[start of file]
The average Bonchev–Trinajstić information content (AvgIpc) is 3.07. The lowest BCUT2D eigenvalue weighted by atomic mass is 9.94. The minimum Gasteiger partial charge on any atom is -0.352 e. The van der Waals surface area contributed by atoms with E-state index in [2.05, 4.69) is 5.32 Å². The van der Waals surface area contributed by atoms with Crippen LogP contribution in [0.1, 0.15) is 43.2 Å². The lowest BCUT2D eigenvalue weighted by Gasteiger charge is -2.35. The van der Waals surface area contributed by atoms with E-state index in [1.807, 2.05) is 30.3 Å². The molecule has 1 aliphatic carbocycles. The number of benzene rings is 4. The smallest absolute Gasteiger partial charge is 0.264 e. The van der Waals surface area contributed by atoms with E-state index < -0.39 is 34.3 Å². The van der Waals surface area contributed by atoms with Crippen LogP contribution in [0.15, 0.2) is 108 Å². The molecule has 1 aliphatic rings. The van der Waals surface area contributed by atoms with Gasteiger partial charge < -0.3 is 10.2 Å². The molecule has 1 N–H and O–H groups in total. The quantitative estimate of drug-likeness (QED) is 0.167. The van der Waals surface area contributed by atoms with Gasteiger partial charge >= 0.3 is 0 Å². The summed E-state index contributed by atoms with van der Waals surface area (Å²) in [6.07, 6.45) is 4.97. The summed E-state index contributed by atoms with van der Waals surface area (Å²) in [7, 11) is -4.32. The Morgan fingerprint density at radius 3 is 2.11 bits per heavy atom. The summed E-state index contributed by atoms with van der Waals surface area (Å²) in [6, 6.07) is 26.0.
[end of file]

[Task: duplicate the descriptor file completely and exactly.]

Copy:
The average Bonchev–Trinajstić information content (AvgIpc) is 3.07. The lowest BCUT2D eigenvalue weighted by atomic mass is 9.94. The minimum Gasteiger partial charge on any atom is -0.352 e. The van der Waals surface area contributed by atoms with E-state index in [2.05, 4.69) is 5.32 Å². The van der Waals surface area contributed by atoms with Crippen LogP contribution in [0.1, 0.15) is 43.2 Å². The lowest BCUT2D eigenvalue weighted by Gasteiger charge is -2.35. The van der Waals surface area contributed by atoms with E-state index in [1.807, 2.05) is 30.3 Å². The molecule has 1 aliphatic carbocycles. The number of benzene rings is 4. The smallest absolute Gasteiger partial charge is 0.264 e. The van der Waals surface area contributed by atoms with E-state index < -0.39 is 34.3 Å². The van der Waals surface area contributed by atoms with Crippen LogP contribution in [0.15, 0.2) is 108 Å². The molecule has 1 aliphatic rings. The van der Waals surface area contributed by atoms with Gasteiger partial charge < -0.3 is 10.2 Å². The molecule has 1 N–H and O–H groups in total. The quantitative estimate of drug-likeness (QED) is 0.167. The van der Waals surface area contributed by atoms with Gasteiger partial charge >= 0.3 is 0 Å². The summed E-state index contributed by atoms with van der Waals surface area (Å²) in [6.07, 6.45) is 4.97. The summed E-state index contributed by atoms with van der Waals surface area (Å²) in [7, 11) is -4.32. The Morgan fingerprint density at radius 3 is 2.11 bits per heavy atom. The summed E-state index contributed by atoms with van der Waals surface area (Å²) in [6, 6.07) is 26.0.